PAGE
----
[Other coordinating conjunctions that might begin sentences are “yet,” “for,” “nor,” “or” and “so.”]

4-Verb followed by a subject (appears in roughly 9% of published writing)
  • “Look: there they are, on the done list! Few of them, perhaps, at least by comparison to the immeasurable galaxy of “things that need doing.”
  • “Review the latest project proposal, and then work collaboratively to elevate the efficiency and success of the upcoming initiative.”
5-Adverb (appears in roughly 7% of published writing)
  • “Swiftly adapting to the growing landscape of digital communication, James navigated through various social media platforms.”
  • “Effortlessly, we wandered through the bustling city streets, discovering charming cafes tucked away in quaint corners, leisurely sipping our coffees and engaging in animated conversations, creating a relaxed and enjoyable afternoon that blended exploration with delightful moments of connection.”
6-Gerund (appears in roughly 1% of published writing)
  • “Conducting thorough market research, including analyzing consumer trends, studying competitor strategies, and evaluating emerging technologies, is essential for companies aiming to develop robust marketing strategies and maintain a competitive edge.”
  • “Navigating the bustling city streets, we stumbled upon a lively street market, where vendors showcased an array of handmade crafts, street performers entertained the crowd, and the aroma of street food wafted through the air, creating a memorable experience for travellers.”

You will, of course, appreciate certain types of sentences more than others, but always be sure to incorporate a rich variety of types so you don’t inflict boring writing on your readers. I use the editing software ProWritingAid to help me. I just hit the button saying “structure” and it instantly analyzes all the sentences in my writing, telling me which kind each is.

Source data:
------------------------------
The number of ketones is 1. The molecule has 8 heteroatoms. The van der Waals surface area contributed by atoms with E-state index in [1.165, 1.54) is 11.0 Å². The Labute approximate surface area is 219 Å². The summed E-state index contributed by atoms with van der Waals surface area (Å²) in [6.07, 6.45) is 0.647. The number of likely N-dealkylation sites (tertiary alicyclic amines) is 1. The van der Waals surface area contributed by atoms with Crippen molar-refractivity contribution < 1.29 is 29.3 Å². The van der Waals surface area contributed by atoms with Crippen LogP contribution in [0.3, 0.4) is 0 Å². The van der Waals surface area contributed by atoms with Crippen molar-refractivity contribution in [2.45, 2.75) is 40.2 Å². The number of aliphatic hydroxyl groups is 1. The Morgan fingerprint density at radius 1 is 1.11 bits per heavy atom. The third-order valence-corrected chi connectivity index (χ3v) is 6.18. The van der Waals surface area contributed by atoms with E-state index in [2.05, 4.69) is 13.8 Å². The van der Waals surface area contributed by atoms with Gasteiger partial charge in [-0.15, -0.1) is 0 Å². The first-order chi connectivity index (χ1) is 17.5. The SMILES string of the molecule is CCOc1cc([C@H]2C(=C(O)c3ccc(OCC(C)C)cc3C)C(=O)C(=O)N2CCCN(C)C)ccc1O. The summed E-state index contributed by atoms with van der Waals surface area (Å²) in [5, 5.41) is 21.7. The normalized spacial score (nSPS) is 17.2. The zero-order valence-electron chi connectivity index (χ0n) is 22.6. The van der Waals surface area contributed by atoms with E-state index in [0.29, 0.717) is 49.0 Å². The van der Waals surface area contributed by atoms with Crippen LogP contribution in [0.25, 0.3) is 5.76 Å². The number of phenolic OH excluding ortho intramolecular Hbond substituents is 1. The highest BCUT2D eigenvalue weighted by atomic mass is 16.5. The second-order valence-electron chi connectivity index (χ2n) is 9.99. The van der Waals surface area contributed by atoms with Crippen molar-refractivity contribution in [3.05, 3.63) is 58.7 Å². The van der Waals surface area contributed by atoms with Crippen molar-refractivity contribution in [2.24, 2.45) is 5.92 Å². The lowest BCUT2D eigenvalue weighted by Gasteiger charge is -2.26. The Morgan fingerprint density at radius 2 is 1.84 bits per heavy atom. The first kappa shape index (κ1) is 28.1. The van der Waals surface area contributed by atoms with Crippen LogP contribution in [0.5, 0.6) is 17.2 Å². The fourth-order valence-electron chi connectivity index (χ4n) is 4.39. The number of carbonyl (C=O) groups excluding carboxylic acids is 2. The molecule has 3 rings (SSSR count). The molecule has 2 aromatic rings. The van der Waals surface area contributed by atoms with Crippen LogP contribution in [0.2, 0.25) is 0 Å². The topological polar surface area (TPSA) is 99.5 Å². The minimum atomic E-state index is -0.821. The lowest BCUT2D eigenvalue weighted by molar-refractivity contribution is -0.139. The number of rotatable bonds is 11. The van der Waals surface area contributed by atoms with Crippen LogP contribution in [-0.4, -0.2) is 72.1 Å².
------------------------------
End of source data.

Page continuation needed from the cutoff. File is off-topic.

If I don’t have enough sentences in a particular category, I just change some of them around to add more of a type I haven’t used frequently enough. This sort of editing makes my writing more varied and more interesting.

Also, as a former journalist, I have to add that my favourite type of sentence is the coordinating conjunction one. I begin many, many sentences with “but” or “and” (which is not a grammatical error as some school teachers wrongly believe).

And, if you want to seem friendlier, more approachable — and not an agent of boring writing — I suggest you do the same. See how I began that last sentence?


My video podcast last week addressed how to make Main Street more interesting. Go here to see the video or read the transcript, and you can also subscribe to my YouTube channel.


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How do you stop torturing your readers with boring writing? We can all learn from each other so, please, share your thoughts with my readers and me in the “comments” section, below. And congratulations to Jan Mogelbjerg, the winner of this month’s book prize, for a comment on my Jan. 23/24 blog. (Please send me your email address, Jan!) If you comment on today’s post (or any others) by Feb. 29/24, I’ll put you in a draw for a digital copy of my first book, 8 1/2 Steps to Writing Faster, Better. To leave your own comment, please, scroll down to the section directly underneath the “related posts” links, below. Note that you don’t have to join the commenting software to post. See here to learn how to post as a guest. It’s easy!